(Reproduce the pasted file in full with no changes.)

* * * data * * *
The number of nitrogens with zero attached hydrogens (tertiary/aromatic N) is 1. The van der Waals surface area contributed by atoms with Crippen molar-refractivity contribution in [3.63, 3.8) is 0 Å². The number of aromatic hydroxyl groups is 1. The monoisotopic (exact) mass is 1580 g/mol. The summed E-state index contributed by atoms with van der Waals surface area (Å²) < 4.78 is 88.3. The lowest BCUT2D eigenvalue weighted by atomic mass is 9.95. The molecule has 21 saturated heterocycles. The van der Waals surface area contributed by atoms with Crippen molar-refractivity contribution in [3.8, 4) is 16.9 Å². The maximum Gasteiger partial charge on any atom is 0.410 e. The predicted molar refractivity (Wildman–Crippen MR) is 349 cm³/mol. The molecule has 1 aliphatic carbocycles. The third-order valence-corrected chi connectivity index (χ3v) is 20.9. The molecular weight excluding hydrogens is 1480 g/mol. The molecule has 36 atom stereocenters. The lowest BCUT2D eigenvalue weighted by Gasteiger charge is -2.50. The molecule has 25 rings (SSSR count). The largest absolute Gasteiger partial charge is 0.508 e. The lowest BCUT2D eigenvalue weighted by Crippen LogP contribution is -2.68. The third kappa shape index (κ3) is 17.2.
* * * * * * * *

The number of nitrogens with zero attached hydrogens (tertiary/aromatic N) is 1. The van der Waals surface area contributed by atoms with Crippen molar-refractivity contribution in [3.63, 3.8) is 0 Å². The number of aromatic hydroxyl groups is 1. The monoisotopic (exact) mass is 1580 g/mol. The summed E-state index contributed by atoms with van der Waals surface area (Å²) < 4.78 is 88.3. The lowest BCUT2D eigenvalue weighted by atomic mass is 9.95. The molecule has 21 saturated heterocycles. The van der Waals surface area contributed by atoms with Crippen molar-refractivity contribution in [3.8, 4) is 16.9 Å². The maximum Gasteiger partial charge on any atom is 0.410 e. The predicted molar refractivity (Wildman–Crippen MR) is 349 cm³/mol. The molecule has 1 aliphatic carbocycles. The third-order valence-corrected chi connectivity index (χ3v) is 20.9. The molecular weight excluding hydrogens is 1480 g/mol. The molecule has 36 atom stereocenters. The lowest BCUT2D eigenvalue weighted by Gasteiger charge is -2.50. The molecule has 25 rings (SSSR count). The largest absolute Gasteiger partial charge is 0.508 e. The lowest BCUT2D eigenvalue weighted by Crippen LogP contribution is -2.68. The third kappa shape index (κ3) is 17.2.